Work (in progress)

My practice aims to generate a reciprocal relationship with the natural environment. Specifically, I am interested in the critical role that honeybees and birds play within ecosystems and have built various artificial habitats in order to support them and surrounding biodiversity. Within the nesting boxes and beehives, I then create sculptures in collaboration with these priority species. I see this practice crossing the boundaries between ecological and artistic intervention as it creates new ways of understanding landscape representation and also highlights the importance of an informed and engaged relationship between humans and the natural environment.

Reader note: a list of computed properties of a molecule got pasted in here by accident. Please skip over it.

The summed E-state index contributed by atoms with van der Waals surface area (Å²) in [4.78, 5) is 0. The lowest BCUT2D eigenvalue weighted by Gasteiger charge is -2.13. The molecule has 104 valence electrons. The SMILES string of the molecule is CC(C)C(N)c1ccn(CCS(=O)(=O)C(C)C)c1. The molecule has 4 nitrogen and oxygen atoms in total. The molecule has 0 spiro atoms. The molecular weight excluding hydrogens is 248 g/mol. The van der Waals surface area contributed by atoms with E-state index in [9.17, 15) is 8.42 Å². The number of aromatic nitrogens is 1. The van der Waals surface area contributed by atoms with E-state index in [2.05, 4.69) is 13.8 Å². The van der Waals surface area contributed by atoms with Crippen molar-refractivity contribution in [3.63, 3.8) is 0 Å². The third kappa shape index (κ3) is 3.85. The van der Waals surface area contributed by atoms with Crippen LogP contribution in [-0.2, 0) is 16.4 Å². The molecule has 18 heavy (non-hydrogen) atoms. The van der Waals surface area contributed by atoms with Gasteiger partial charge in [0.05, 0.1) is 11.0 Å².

My studio practice involves traditional artistic methods such as small-scale construction, installation, knitting and embroidery as well as drawing and photography. My process also involves scientifically appropriated methods such as the collection and cataloguing of specimens, microscopic analyses and data collection.

At the heart of my practice is the notion of reciprocity – of fair and mutually beneficial exchange between the natural environment and humans. It is also critical that the processes of my practice are easily replicable – anyone can build a nesting box, anyone can keep bees. Ultimately it is my hope that the work serves as a model for positive environmental actions that others may integrate into their lives as well.